Friday, May 22, 2009

The Blissfully Oblivious Libertarian*

Over at The Corner, Cato fellow Jerry Taylor asks a question for non-Libertarians:
"For those of you who don’t embrace freedom as your political lodestar... If we are to prevent people from engaging in what some deem to be self-destructive behavior (guys marrying guys, women joining a structured harem, whatever), on what principled basis do we decide what sort of self-destructive behavior is ripe for legal sanction as opposed to, say, other sorts of legalized self-destructive behavior like gambling, drinking, smoking, or watching Oprah?"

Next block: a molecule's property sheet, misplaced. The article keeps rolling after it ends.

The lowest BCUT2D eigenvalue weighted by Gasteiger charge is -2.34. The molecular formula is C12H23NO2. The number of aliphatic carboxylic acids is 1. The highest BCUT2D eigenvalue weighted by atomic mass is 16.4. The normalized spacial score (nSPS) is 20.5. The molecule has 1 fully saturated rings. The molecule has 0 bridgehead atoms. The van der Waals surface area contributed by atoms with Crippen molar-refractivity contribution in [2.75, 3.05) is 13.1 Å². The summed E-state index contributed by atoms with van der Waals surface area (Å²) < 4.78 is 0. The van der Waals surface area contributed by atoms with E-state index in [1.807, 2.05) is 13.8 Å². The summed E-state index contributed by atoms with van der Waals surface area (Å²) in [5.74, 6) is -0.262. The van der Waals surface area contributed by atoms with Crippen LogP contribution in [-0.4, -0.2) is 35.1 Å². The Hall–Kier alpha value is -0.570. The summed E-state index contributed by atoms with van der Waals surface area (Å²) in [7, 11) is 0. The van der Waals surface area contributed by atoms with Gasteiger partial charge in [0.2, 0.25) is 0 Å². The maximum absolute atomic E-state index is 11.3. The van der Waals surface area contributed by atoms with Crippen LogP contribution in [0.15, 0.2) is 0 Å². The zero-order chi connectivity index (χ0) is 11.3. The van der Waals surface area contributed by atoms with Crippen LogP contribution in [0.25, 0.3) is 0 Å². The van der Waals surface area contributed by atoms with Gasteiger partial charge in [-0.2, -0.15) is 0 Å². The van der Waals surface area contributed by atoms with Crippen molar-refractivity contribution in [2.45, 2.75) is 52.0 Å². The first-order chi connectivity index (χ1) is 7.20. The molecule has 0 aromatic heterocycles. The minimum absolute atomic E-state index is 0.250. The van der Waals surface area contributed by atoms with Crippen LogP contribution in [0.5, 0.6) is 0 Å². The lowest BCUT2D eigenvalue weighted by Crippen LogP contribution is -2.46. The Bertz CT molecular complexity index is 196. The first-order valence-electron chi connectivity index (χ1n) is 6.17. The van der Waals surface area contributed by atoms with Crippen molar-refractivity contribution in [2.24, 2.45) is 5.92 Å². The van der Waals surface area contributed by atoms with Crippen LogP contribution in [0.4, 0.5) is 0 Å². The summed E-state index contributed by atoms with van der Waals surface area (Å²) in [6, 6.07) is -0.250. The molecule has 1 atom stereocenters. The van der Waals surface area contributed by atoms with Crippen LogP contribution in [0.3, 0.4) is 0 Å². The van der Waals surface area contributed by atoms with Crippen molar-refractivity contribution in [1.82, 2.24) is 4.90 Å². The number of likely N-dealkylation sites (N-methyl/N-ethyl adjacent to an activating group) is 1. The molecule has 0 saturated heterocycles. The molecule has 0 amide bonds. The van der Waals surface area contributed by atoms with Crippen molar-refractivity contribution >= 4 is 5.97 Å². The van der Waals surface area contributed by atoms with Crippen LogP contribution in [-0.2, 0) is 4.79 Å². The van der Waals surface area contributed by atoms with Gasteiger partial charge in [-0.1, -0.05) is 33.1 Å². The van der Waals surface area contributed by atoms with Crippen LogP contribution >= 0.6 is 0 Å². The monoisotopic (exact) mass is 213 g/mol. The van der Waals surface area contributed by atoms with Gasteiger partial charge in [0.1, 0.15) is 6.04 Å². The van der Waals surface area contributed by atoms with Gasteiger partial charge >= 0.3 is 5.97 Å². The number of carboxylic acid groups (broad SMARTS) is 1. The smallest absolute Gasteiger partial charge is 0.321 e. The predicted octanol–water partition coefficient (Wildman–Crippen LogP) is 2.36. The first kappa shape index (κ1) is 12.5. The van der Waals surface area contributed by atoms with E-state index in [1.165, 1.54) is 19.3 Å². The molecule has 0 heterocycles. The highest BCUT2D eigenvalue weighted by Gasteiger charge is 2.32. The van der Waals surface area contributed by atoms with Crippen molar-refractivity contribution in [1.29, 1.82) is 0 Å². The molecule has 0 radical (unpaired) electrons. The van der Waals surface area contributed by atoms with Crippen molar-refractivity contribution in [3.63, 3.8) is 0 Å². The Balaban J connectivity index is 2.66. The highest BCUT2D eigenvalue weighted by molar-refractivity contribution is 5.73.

Is it really that difficult to understand the thinking of ordinary conservatives? Indeed, the vast majority of people who don't hold to an ideological libertarianism? The answer is we decide on the basis of considered pragmatic judgment. One weighs the good to be gained against the negative consequences. Pretty straightforward, really.

*Lest it be misinterpreted, I'm borrowing this from the nickname of Alex Rios, rightfielder for the Blue Jays: the "blissfully oblivious gazelle" - extremely talented but a trifle abstracted.

Wednesday, May 20, 2009

Rights for Me, Not for You

As I have noted previously, Gay rights activists often aim to bulldoze religious freedom to eliminate all opposition to their aims. The latest example: New Hampshire, where the State House is objecting to guarantees of religious freedom inserted into a gay marriage bill by the Governor.